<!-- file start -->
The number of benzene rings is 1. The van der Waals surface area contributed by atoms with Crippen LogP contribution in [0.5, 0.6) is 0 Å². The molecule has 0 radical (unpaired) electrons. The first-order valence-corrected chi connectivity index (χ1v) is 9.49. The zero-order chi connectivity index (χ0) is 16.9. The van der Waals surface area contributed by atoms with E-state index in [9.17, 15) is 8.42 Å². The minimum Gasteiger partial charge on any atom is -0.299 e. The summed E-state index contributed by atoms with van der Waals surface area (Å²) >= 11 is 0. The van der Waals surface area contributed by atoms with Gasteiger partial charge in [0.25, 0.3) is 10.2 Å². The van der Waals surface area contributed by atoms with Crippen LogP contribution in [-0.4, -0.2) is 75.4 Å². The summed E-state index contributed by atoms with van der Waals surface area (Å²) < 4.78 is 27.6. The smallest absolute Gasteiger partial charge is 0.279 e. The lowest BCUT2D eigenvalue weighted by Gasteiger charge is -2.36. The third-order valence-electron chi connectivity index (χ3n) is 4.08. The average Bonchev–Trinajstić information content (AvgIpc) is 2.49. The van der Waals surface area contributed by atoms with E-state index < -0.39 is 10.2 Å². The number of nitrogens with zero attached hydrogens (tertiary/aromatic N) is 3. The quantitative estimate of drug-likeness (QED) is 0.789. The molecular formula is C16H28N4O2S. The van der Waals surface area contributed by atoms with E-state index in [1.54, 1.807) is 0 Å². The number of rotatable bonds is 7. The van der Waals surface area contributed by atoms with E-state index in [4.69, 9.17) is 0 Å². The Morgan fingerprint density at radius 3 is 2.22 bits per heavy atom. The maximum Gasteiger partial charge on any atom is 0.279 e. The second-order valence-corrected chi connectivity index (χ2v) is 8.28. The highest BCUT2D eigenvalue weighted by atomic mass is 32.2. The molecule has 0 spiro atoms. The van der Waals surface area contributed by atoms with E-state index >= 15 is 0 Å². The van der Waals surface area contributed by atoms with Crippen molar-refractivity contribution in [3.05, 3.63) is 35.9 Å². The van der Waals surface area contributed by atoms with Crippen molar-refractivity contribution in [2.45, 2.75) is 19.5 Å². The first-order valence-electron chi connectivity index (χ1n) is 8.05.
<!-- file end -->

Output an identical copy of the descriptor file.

The number of benzene rings is 1. The van der Waals surface area contributed by atoms with Crippen LogP contribution in [0.5, 0.6) is 0 Å². The molecule has 0 radical (unpaired) electrons. The first-order valence-corrected chi connectivity index (χ1v) is 9.49. The zero-order chi connectivity index (χ0) is 16.9. The van der Waals surface area contributed by atoms with E-state index in [9.17, 15) is 8.42 Å². The minimum Gasteiger partial charge on any atom is -0.299 e. The summed E-state index contributed by atoms with van der Waals surface area (Å²) >= 11 is 0. The van der Waals surface area contributed by atoms with Gasteiger partial charge in [0.25, 0.3) is 10.2 Å². The van der Waals surface area contributed by atoms with Crippen LogP contribution in [-0.4, -0.2) is 75.4 Å². The summed E-state index contributed by atoms with van der Waals surface area (Å²) < 4.78 is 27.6. The smallest absolute Gasteiger partial charge is 0.279 e. The lowest BCUT2D eigenvalue weighted by Gasteiger charge is -2.36. The third-order valence-electron chi connectivity index (χ3n) is 4.08. The average Bonchev–Trinajstić information content (AvgIpc) is 2.49. The van der Waals surface area contributed by atoms with E-state index < -0.39 is 10.2 Å². The number of nitrogens with zero attached hydrogens (tertiary/aromatic N) is 3. The quantitative estimate of drug-likeness (QED) is 0.789. The molecular formula is C16H28N4O2S. The van der Waals surface area contributed by atoms with E-state index in [1.54, 1.807) is 0 Å². The number of rotatable bonds is 7. The van der Waals surface area contributed by atoms with E-state index in [4.69, 9.17) is 0 Å². The Morgan fingerprint density at radius 3 is 2.22 bits per heavy atom. The maximum Gasteiger partial charge on any atom is 0.279 e. The second-order valence-corrected chi connectivity index (χ2v) is 8.28. The highest BCUT2D eigenvalue weighted by atomic mass is 32.2. The molecule has 0 spiro atoms. The van der Waals surface area contributed by atoms with E-state index >= 15 is 0 Å². The van der Waals surface area contributed by atoms with Crippen molar-refractivity contribution in [3.05, 3.63) is 35.9 Å². The van der Waals surface area contributed by atoms with Crippen molar-refractivity contribution in [2.45, 2.75) is 19.5 Å². The first-order valence-electron chi connectivity index (χ1n) is 8.05.